Seeing the first month of 2021 draw to a close, investors are looking to see if predictions made in 2020 have actualised. With last year dominated by US technology giants such as Tesla, Apple and Amazon, Fortune 500 tech companies have captured the attention for driving growth in global equities. As such, many investors, both institutional and private, have missed the rally in emerging markets (EMs), specifically in East Asia.
The Morgan Stanley Capital International (MSCI) gauge, an index used to measure equity market performance in global emerging markets, has increased by 23% since the start of the year. The recovery narrative stands changed, as David Rees, Senior Economic Advisor at Schroders suggests after ‘an estimated contraction of -1.9% this year , we are projecting an expansion of +6.9% for emerging market economies in 2021.’ East Asian markets, in particular, are the key focus of investors as they are home to companies that are pioneering the digitisation of the current world, including Alipay and NIO. These countries are already operating at pre-pandemic GDP levels and their growth is yet to slow.
China is set to be a strong growth market thanks to its swift COVID-19 recovery, and its role in vaccine distribution. It is the only G20 economy to post GDP growth for last year, according to the World Economic Outlook. Trade data from China’s customs agency earlier this month showed that the country’s exports also hit a record high in December with a 535 billion USD trade surplus, the highest since 2015. Nonetheless, China faces numerous hurdles too. A significant risk is a turn in China’s credit impulse (the 12-month change in new lending as a percentage of GDP) which can be an early indicator of a change slowing economic activity. Any alienation and underperformance China may suffer could have an impact on the wider fate of EMs, such as numerous African countries which have established political and economic ties with the superpower in recent years. Moreover, China and broader Asia represent 40% and 80% of emerging market equities, which in turn suggests that the poor performance of China will reflect in their partners’ markets.
Moreover, a key determinant of East Asia’s 2021 growth rests on the relationship established between China and President Biden. Preliminary actions have shown that Biden is taking an aggressive stance in diplomatic relations, carrying on that of his predecessor, which could have the effect of isolating China. However, should the Biden administration adopt a more methodical, multilateral approach, China and numerous other EM’s will be set to benefit both politically and economically. America’s strategy may be to address China on multiple platforms, from trade policy to the sharing of technology. This has the potential to aid other EMs through direct trade agreements with the US as opposed to trading through blocs (like the Asia-Pacific trade pact) whereby agreements are not tailored to a specific market’s need, which is significant as it allows countries to target specific trade-related objectives.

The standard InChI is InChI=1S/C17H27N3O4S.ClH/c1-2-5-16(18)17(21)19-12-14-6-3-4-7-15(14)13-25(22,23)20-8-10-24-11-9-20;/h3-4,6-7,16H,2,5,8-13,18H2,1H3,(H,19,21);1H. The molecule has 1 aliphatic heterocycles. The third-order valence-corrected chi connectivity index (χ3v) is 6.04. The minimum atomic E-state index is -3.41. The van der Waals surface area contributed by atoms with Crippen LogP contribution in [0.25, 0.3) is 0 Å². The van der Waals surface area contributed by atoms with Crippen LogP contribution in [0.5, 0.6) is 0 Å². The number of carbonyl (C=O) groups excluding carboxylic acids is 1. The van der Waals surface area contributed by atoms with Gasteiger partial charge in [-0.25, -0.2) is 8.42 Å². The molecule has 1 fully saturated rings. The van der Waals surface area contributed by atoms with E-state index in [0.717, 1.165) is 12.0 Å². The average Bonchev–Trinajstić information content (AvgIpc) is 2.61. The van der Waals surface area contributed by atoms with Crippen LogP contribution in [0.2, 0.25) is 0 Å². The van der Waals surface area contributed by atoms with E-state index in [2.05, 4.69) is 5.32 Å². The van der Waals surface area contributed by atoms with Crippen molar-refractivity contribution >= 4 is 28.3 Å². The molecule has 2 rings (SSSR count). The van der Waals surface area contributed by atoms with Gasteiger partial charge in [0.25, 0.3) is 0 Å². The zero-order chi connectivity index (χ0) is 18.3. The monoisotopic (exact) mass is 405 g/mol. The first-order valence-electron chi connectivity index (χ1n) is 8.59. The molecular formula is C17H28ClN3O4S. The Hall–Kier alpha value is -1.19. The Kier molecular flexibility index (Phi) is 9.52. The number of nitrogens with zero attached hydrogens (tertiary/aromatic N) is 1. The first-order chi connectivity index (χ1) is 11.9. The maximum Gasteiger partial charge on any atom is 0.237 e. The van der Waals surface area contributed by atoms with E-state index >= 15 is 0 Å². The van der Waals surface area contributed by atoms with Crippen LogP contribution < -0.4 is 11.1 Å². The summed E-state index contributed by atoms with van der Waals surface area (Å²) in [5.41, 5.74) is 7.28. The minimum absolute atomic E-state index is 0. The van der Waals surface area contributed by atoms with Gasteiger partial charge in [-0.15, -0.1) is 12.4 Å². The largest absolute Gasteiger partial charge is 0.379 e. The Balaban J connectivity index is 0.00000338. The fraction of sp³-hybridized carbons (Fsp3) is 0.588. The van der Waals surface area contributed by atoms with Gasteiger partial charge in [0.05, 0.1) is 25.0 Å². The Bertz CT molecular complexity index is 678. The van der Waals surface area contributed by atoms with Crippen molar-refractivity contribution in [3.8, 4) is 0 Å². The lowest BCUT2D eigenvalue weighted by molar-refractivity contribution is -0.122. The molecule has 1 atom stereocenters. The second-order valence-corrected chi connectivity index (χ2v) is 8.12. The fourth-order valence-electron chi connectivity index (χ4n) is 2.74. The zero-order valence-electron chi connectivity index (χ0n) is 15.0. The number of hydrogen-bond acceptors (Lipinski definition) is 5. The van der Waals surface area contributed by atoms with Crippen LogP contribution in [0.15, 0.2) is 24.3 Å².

South Korea, another powerhouse in the region has transitioned into 2021 in a different manner, establishing political ties with the US, and is well-placed to benefit from divides over technology between the US and China. South Korea’s telecommunications and consumer electronics companies are likely to gain global market share as their Chinese competitors face more restrictions, according to The Economist. South Korea has, however, experienced a similar economic rebound to China in 2021, after the country implemented light, but effective measures to address the COVID-19 pandemic. This may allow the economy to veer into a relatively smooth normalisation of consumption and production. However, the recovery is likely to be uneven across sectors, with industries such as tech set to benefit but with the hospitality and automotive industry set to trail other industries like utilities due to COVID-19 reducing demand.
In all, East Asian EM’s are set to outperform and drive progress toward a brighter post-pandemic climate. However, much of the recovery does universally seem reliant on export trade, with many EM countries having a large reliance on China. Thus, any uncertainty in China’s future may be a useful proxy in determining whether emerging markets are reaching their full 2021 potential as a whole.
By Tarun Odedra
Sector Head: Jared Gibson